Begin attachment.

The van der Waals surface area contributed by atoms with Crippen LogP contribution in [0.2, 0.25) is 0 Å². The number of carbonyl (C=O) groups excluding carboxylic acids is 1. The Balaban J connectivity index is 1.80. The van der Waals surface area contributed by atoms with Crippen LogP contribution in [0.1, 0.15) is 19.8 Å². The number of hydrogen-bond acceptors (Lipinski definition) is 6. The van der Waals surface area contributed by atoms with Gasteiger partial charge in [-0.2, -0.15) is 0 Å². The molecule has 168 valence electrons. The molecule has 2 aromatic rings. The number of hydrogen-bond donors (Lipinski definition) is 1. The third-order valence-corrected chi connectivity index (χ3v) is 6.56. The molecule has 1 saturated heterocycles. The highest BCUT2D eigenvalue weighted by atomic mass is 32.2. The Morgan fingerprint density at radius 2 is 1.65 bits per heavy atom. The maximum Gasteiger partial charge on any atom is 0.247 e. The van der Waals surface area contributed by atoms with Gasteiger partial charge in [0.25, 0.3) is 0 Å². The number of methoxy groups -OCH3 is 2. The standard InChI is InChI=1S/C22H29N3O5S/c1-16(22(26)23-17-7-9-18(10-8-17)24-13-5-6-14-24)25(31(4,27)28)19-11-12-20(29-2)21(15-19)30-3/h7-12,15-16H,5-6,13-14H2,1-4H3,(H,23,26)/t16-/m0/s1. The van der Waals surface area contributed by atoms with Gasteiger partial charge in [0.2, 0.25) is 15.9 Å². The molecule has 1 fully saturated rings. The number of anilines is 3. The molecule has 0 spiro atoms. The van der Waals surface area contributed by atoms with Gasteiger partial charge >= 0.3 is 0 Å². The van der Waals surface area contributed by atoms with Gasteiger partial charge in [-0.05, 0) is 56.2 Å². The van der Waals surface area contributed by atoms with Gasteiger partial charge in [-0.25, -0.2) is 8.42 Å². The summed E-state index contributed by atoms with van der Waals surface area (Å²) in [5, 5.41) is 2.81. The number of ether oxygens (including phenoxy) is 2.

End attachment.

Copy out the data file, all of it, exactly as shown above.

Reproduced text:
The van der Waals surface area contributed by atoms with Crippen LogP contribution in [0.2, 0.25) is 0 Å². The number of carbonyl (C=O) groups excluding carboxylic acids is 1. The Balaban J connectivity index is 1.80. The van der Waals surface area contributed by atoms with Crippen LogP contribution in [0.1, 0.15) is 19.8 Å². The number of hydrogen-bond acceptors (Lipinski definition) is 6. The van der Waals surface area contributed by atoms with Gasteiger partial charge in [-0.2, -0.15) is 0 Å². The molecule has 168 valence electrons. The molecule has 2 aromatic rings. The number of hydrogen-bond donors (Lipinski definition) is 1. The third-order valence-corrected chi connectivity index (χ3v) is 6.56. The molecule has 1 saturated heterocycles. The highest BCUT2D eigenvalue weighted by atomic mass is 32.2. The Morgan fingerprint density at radius 2 is 1.65 bits per heavy atom. The maximum Gasteiger partial charge on any atom is 0.247 e. The van der Waals surface area contributed by atoms with Gasteiger partial charge in [0.25, 0.3) is 0 Å². The number of methoxy groups -OCH3 is 2. The standard InChI is InChI=1S/C22H29N3O5S/c1-16(22(26)23-17-7-9-18(10-8-17)24-13-5-6-14-24)25(31(4,27)28)19-11-12-20(29-2)21(15-19)30-3/h7-12,15-16H,5-6,13-14H2,1-4H3,(H,23,26)/t16-/m0/s1. The van der Waals surface area contributed by atoms with Gasteiger partial charge in [0.2, 0.25) is 15.9 Å². The molecule has 1 fully saturated rings. The number of anilines is 3. The molecule has 0 spiro atoms. The van der Waals surface area contributed by atoms with Gasteiger partial charge >= 0.3 is 0 Å². The van der Waals surface area contributed by atoms with Gasteiger partial charge in [-0.05, 0) is 56.2 Å². The van der Waals surface area contributed by atoms with Gasteiger partial charge in [-0.25, -0.2) is 8.42 Å². The summed E-state index contributed by atoms with van der Waals surface area (Å²) in [5, 5.41) is 2.81. The number of ether oxygens (including phenoxy) is 2.